Besides the lack of marketing, there are interests in the open source world to keep alive BSD like systems and this interest came from, as a proof of the quality of code, a working group of a well known distribution, Debian. https://www.debian.org/ports/kFreeBSD-gnu/
If on the server side things are clear, I personally found it a little bit hard to configure the graphical interface. But here comes the help of desktop oriented distributions, such as GhostBSD.
Here are some thoughts from Eric Turgeon, Developement Leader at GhostBSD:
[GB]: What was your reason to start GhostBSD project?
[ET]: Before I started using FreeBSD, I was an Ubuntu user curious about real Unix and hacking software. I found Eric S Raymond’s paper on How to be a hacker (http://www.catb.org/~esr/faqs/hacker-howto.html). In that paper, he mentioned BSD Unix and I was curious about BSD. I did some research and installed FreeBSD and found that it’s not really user friendly. I did some more research and I tried out PCBSD. I was a Gnome user and I did like what PCBSD was trying to achieve, but KDE was not my DE. From there, I wanted to start my own FreeBSD Distribution. This is when I started GhostBSD as a Gnome Alternative to PCBSD, which was KDE only at that time.
[GB]: How closely related is GhostBSD to the BSD family of operating systems?
[ET]: GhostBSD is basically FreeBSD with GTK DE (Desktop Environment), like MATE, XFCE, Cinnamon, and Gnome, all pre-configured and ready to use. Also, we are developing a GUI (Graphical User Interface) tool, like Networkmgr, Update Station, Software Station, GBI (Graphi- cal BSD Installer) and many more tools that are not found on FreeBSD. GhostBSD is using FreeBSD ports tree and pkg repository, there is no change to the default kernel.
[GB]: What are, from your – main developer – point of view, the strengths of GhostBSD compared to FreeBSD? How about the enterprise class of products based on GhostBSD – virtualisation, clustering, etc.?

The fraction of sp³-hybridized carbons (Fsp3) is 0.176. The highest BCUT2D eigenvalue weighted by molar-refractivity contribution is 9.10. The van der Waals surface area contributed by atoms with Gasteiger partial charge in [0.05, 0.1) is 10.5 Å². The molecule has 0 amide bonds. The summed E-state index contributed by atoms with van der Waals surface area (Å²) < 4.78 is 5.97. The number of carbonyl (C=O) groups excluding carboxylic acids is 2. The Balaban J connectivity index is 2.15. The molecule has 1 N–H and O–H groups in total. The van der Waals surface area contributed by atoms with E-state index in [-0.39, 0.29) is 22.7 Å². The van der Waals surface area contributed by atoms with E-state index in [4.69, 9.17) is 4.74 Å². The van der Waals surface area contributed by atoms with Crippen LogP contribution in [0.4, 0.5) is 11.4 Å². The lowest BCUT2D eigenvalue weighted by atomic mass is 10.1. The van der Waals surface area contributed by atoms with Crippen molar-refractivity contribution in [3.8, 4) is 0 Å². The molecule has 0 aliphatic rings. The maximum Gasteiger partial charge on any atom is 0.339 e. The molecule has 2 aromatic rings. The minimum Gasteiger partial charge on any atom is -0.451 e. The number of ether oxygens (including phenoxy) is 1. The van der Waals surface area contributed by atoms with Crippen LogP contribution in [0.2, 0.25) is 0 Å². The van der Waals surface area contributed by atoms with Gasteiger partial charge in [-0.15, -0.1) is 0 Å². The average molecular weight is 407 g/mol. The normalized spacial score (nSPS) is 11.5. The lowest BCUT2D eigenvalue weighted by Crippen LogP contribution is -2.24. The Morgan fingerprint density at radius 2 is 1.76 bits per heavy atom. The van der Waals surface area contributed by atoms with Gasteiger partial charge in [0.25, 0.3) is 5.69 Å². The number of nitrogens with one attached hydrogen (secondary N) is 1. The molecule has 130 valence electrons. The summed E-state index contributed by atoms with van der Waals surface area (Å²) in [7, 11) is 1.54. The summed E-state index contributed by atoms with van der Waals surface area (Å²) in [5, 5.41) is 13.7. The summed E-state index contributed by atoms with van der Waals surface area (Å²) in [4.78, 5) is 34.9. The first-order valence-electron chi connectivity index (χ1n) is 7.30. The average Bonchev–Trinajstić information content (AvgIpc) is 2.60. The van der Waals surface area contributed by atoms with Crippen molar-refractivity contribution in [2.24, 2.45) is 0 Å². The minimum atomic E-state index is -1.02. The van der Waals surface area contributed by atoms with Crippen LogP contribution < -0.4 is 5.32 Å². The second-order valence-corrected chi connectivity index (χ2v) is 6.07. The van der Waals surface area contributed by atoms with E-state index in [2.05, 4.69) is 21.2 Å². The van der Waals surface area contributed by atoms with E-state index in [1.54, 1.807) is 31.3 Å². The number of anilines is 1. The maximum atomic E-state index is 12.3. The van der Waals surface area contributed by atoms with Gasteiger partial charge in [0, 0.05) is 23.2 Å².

[ET]: FreeBSD focuses more on a server OS and GhostBSD’s focus is Desktop, but since GhostBSD’s base system is FreeBSD, GhostBSD is capable to be used on a server. GhostBSD is clearly aimed at the home and office environment. GhostBSD is capable of doing day to day tasks, even gaming.
[BG]: Funding such a project is hard. What part of GhostBSD attracts more funding? How about coding volunteers?
[ET]: Yea, funding a project like GhostBSD is not easy task, GhostBSD is strictly funded by dona- tions, Adsense, by some partnerships and sponsors. Sponsors are basically helping us get more donations because we display a banner or logo linked to our sponsor’s website that give them cheap advertising. Recently, we started a Patreon campaign, but so far it has not interested any- one. GhostBSD doesn’t generate enough money to finance full time development, so GhostBSD development is only in our spare time. Sometimes, some people contribute to documentation.
[BG]: Are there other proposed changes that will be specific to GhostBSD that will contribute to future adoption? What are your future plans with GhostBSD?
[ET]: There are a lot of features that we would like to see in GhostBSD, like integration of Tor by default ready to use, a tool to enable sshd and other things that are not setup by default. Also, I would like to start a GTK DE build for GhostBSD/FreeBSD.
As a conclusion, BSD like systems are proved to be fast, stable, server and desktop ready. The only weakness we see is a not the lack of information or functionality but exactly having enough BSD flavors to help a user fit exactly their needs. Having more help from volunteers and a modern way of funding such project can also accelerate the development of specific functionali- ties and growth of BSD like systems adoption as day to day systems. GhostBSD especially offers an easy solution for desktop oriented users by providing a nice and easy to use installer and a familiar Gnome environment.
FreeBSD clones? They are fast, stable and ready for any challenge, so please, use them! And spread the word.
P.S. Eric can be reached using ericturgeon @ ghostBSD.org or directly to ghostBSD.org
About the Author:
I am George, an open source enthusiast working as Senior IT Specialist. I have more than 12 years experience using different operating systems and more than 10 years in software development. I am happy to help, in any way, the open source community and to promote open source based solutions.
You can reach me at [email protected] or via LinkedIn.
Source of the article: BSD Mag Vol. 10 No. 04